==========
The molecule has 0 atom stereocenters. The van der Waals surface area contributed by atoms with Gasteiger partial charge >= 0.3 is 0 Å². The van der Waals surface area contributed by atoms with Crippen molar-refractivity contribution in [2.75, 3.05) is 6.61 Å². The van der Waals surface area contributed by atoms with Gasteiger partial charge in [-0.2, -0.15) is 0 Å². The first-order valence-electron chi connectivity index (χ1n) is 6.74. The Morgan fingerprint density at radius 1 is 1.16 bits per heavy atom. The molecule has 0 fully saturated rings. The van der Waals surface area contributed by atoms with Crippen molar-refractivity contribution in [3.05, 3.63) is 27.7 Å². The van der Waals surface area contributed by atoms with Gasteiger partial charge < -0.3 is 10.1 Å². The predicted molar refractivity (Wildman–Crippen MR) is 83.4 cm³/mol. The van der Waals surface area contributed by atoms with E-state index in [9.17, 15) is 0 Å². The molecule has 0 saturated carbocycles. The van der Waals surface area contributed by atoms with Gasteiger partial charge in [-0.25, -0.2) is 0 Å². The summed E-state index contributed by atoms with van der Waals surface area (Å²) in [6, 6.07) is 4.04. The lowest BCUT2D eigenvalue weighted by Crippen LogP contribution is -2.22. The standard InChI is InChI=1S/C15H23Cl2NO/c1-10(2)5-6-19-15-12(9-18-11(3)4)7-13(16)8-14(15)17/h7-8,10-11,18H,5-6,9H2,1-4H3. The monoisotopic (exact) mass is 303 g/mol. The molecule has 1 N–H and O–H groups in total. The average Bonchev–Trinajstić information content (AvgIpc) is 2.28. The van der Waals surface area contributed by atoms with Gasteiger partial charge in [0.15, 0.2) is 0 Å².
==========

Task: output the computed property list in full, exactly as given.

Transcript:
The molecule has 0 atom stereocenters. The van der Waals surface area contributed by atoms with Gasteiger partial charge >= 0.3 is 0 Å². The van der Waals surface area contributed by atoms with Crippen molar-refractivity contribution in [2.75, 3.05) is 6.61 Å². The van der Waals surface area contributed by atoms with Gasteiger partial charge in [-0.2, -0.15) is 0 Å². The first-order valence-electron chi connectivity index (χ1n) is 6.74. The Morgan fingerprint density at radius 1 is 1.16 bits per heavy atom. The molecule has 0 fully saturated rings. The van der Waals surface area contributed by atoms with Crippen molar-refractivity contribution in [3.05, 3.63) is 27.7 Å². The van der Waals surface area contributed by atoms with Gasteiger partial charge < -0.3 is 10.1 Å². The predicted molar refractivity (Wildman–Crippen MR) is 83.4 cm³/mol. The van der Waals surface area contributed by atoms with E-state index in [9.17, 15) is 0 Å². The molecule has 0 saturated carbocycles. The van der Waals surface area contributed by atoms with Gasteiger partial charge in [-0.25, -0.2) is 0 Å². The summed E-state index contributed by atoms with van der Waals surface area (Å²) in [6, 6.07) is 4.04. The lowest BCUT2D eigenvalue weighted by Crippen LogP contribution is -2.22. The standard InChI is InChI=1S/C15H23Cl2NO/c1-10(2)5-6-19-15-12(9-18-11(3)4)7-13(16)8-14(15)17/h7-8,10-11,18H,5-6,9H2,1-4H3. The monoisotopic (exact) mass is 303 g/mol. The molecule has 1 N–H and O–H groups in total. The average Bonchev–Trinajstić information content (AvgIpc) is 2.28. The van der Waals surface area contributed by atoms with Gasteiger partial charge in [0.15, 0.2) is 0 Å².